Options available to deal with lousy neighbours: lawyer 0
A Vancouver lawyer is recommending strata councils gather evidence early in dealing with nuisance tenants to avoid drawn-out disputes, such as in a recent case where a judge ordered a woman to vacate her home for being too loud.
Commercial litigator Peter Roberts said Thursday strata corporations should be gathering photographs, videos and witnesses to deal with disruptive behaviour by tenants — with the intention of providing the information as evidence to court — as soon as possible.
“You would get written statements from the people who had run-ins with the tenant. If there are photographs or video of the tenants conduct, those should be preserved,” Roberts said. “The more you have the better.”
In a recent case, Surrey resident Rose Jordison and her son were ordered to leave and sell the Guildford Drive condominium she owns by the B.C. Supreme Court after numerous incidents of excessive noise.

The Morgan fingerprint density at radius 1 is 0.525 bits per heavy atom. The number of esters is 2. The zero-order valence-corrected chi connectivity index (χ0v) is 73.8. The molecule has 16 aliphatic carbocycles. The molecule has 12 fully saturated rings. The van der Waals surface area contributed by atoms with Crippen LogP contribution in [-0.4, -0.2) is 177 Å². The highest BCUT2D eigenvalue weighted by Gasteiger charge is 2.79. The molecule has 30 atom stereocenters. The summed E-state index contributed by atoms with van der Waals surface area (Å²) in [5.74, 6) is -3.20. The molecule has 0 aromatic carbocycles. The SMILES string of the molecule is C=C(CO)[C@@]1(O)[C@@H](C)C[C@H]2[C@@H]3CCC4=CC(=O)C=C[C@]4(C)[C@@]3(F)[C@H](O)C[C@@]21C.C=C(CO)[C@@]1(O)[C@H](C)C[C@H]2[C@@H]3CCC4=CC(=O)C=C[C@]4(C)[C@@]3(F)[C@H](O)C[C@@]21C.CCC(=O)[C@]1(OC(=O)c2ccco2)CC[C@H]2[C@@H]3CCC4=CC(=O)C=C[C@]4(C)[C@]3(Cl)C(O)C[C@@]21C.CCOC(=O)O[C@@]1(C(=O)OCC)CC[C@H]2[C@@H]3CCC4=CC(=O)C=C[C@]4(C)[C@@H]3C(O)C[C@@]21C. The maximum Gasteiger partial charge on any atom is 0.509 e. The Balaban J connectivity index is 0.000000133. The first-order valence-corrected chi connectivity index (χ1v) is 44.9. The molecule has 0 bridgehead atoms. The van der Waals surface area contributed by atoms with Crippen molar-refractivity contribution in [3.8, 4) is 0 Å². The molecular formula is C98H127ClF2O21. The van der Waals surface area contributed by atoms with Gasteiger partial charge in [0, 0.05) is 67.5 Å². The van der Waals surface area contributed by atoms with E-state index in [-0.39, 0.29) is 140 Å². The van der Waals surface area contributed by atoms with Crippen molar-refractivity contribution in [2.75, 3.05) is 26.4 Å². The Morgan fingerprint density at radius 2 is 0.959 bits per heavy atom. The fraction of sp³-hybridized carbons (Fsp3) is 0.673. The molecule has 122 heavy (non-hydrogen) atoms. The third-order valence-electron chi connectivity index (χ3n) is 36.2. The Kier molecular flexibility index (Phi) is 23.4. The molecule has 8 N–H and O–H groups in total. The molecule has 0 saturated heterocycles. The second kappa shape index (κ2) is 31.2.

Jordison appealed the decision and a final judgment is yet to be released.
Roberts said the case might not have required four years of disputes — which included $20,000 in fines imposed by the strata council — had the building’s management sought the court’s help from the start.
“They can issue … court orders telling people what they can and can’t do,” he said. “It could be crafted to whatever the facts are in the case … (and) if you disobey an injunction you can be held in contempt of court.”